If you’ve been keeping up-to-date in the world of feminism, you’ve probably heard about Jennifer Lawrence’s pay gap essay. J. Law wrote the essay for Lena Dunham’s Lenny Letter e-newsletter about how she feels about the fact that she doesn’t make as much money as her male co-stars.
The essay detailed Lawrence’s disappointment in herself as a negotiator when the Sony hacks revealed that she was making far less money than Bradley Cooper, Jeremy Renner and Christian Bale on American Hustle. She explains that she didn’t want to negotiate her pay too aggressively because she was afraid she would come off as spoiled.
It’s pretty safe to say that men don’t generally worry about sounding spoiled when negotiating for more money. Lawrence wrote, “I’m over trying to find the ‘adorable’ way to state my opinion and still be likable!”
While Lawrence acknowledges that her problems aren’t exactly relatable considering she was the world’s highest-paid actress in 2015, that doesn’t mean that this isn’t an issue. There is no reason that an Oscar-winning actress should be making any less money than her co-stars simply because she is female. So what exactly can we learn from J. Law’s essay?
For starters, there are many people who still think that the wage gap is a myth. Bethany Ober Mannon, Ph.D told Valley that she absolutely believes that the wage gap is real. “I’ve done a lot of research on it, and I have read articles pointing out that the gap reflects women’s choices (to stay home after a child, to choose lower-paying work), or arguing that it’s a myth. However, when I continued to read about the issue I found research showing that even when you account for all those factors, wage gaps exist in most fields and in most positions. Yes, I think it’s absolutely real, and it’s important to also say that those gaps are even larger for women of color.”
Senior theatre major Maya Lederer told Valley that the discrimination against women isn’t just in the big leagues and it doesn’t just have to do with money.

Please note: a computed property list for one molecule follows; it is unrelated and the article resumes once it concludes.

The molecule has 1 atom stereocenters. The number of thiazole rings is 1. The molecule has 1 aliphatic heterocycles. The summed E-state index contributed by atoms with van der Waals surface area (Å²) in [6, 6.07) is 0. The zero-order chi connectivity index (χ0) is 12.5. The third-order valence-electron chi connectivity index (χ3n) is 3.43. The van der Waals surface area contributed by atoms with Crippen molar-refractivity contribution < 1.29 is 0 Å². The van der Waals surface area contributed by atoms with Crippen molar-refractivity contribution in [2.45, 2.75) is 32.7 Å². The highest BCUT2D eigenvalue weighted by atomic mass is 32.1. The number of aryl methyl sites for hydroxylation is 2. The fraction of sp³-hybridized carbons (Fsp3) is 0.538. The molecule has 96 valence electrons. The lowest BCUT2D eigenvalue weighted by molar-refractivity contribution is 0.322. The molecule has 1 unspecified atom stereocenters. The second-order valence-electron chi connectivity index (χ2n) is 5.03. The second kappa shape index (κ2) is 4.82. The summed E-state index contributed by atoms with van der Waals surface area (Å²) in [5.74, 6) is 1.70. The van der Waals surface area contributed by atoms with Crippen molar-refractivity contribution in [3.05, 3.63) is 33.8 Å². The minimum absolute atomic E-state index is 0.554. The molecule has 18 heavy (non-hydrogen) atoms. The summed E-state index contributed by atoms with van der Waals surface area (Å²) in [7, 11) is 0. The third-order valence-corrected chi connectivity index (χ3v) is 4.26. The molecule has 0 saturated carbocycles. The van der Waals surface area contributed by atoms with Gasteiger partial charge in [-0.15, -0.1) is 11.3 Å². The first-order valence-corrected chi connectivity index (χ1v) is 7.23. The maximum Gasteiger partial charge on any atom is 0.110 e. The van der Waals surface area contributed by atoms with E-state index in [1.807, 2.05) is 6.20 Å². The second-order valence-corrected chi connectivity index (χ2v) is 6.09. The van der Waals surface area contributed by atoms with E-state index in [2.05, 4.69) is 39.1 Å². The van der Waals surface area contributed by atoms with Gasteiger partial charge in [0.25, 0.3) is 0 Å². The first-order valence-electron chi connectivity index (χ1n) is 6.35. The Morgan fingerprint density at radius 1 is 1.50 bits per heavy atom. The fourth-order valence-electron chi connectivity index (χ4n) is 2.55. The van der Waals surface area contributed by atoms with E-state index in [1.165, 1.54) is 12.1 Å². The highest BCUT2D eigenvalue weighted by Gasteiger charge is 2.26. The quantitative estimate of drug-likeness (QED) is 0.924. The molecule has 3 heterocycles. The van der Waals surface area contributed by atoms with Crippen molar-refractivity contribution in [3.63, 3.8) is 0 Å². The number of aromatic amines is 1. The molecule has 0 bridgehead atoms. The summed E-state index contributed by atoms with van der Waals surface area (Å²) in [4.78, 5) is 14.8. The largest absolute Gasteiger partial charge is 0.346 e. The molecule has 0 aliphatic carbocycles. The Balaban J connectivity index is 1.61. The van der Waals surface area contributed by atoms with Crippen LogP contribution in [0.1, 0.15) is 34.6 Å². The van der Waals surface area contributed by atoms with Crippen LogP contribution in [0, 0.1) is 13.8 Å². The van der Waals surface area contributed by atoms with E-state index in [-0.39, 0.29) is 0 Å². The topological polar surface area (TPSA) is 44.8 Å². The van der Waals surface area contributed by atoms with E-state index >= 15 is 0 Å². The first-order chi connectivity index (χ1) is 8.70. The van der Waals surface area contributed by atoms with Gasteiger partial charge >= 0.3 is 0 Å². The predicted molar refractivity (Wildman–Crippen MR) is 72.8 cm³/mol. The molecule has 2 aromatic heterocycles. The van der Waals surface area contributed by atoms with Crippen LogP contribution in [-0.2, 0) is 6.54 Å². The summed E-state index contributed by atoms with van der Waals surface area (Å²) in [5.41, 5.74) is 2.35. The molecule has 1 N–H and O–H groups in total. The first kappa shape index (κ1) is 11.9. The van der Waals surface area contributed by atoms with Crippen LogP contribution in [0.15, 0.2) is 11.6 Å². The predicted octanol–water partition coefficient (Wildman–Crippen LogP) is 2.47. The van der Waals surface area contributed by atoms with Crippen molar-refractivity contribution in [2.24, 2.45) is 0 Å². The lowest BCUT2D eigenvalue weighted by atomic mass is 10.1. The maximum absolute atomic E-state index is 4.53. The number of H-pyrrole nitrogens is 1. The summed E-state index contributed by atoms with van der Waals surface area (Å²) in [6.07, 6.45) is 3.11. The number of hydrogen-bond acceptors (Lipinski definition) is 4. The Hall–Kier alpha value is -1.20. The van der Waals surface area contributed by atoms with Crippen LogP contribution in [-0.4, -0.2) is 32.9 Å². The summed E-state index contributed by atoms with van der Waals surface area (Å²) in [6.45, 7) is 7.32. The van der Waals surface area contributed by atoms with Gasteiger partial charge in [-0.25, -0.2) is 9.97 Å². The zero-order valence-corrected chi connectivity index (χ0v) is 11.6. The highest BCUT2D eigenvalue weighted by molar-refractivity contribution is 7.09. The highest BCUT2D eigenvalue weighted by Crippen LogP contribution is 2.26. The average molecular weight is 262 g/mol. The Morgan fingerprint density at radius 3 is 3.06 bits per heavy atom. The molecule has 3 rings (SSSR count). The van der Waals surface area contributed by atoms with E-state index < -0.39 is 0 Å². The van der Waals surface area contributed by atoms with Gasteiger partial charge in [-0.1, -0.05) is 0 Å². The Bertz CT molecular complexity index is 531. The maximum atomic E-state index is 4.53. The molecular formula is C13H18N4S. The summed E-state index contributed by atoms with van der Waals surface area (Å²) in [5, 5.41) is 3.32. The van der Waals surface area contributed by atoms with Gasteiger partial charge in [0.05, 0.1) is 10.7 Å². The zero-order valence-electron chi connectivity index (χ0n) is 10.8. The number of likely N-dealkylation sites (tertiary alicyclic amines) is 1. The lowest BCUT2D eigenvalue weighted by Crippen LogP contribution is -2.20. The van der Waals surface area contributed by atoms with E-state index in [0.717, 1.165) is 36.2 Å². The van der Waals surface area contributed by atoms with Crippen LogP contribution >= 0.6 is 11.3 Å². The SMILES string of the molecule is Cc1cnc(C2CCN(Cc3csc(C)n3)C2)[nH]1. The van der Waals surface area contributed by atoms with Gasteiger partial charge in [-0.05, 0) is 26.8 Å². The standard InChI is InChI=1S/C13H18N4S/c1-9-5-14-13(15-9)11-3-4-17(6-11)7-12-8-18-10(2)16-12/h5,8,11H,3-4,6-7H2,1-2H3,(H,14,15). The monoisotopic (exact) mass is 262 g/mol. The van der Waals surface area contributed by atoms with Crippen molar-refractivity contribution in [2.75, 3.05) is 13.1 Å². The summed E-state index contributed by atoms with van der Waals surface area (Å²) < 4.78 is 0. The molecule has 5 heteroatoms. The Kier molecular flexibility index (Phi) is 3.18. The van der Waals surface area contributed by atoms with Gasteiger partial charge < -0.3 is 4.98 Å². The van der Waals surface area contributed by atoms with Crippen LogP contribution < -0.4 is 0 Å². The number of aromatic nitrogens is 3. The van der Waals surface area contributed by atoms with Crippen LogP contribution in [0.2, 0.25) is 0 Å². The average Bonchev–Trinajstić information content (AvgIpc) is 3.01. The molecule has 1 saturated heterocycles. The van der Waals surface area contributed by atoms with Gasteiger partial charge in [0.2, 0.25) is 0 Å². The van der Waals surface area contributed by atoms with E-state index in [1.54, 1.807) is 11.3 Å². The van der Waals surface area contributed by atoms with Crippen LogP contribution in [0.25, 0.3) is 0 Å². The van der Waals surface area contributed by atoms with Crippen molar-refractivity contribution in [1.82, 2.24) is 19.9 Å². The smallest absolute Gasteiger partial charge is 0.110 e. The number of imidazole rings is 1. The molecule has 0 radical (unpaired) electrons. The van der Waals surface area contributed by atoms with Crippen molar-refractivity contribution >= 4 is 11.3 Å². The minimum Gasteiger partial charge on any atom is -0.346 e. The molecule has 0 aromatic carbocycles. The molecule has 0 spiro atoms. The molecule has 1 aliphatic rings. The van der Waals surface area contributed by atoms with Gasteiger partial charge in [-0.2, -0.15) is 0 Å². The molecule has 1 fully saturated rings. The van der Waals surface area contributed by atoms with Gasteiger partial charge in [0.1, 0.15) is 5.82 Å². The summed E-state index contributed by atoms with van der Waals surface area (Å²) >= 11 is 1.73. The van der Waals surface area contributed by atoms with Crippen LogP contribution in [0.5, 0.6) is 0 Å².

Lederer says, “The discrimination mainly lives in the roles available for women in the theatre. There is a large amount of competition for female roles.”
So how can we stop this prejudice? Since a lot of discrimination in the theater and film industry has to do with women getting paid less to play more shallow, sexualized roles, Lederer thinks it starts with education. “[Proper education] will result in the next generation showing more respect and especially a decrease in the sexualization of women. Ignorance is a learned behavior, therefore education is the only cure for both sexism and racism.”
Dr. Mannon thinks the best way to close the wage gap is through transparency. “Public universities make salaries for a lot of positions available for anyone to see, and that might be a good idea for other workplaces. Make the reasons for raises and promotions more objective and concrete, so that personal feelings, biases and prejudices play less of a role,” Mannon says.
Since the world and your workplace might not always acknowledge your worth, it’s important for women to take things into their own hands. “Men and women are equally capable of working hard, making valuable contributions to the world, and achieving a lot of success, in whatever terms they define it. The problem is the whole set assumptions about gender and sex that influence how men and women are treated, and create obstacles for women,” Dr. Mannon says. “’The world’ doesn’t treat them as equal, and I think sometimes you can fight that and get where you want, but sometimes you can’t.”
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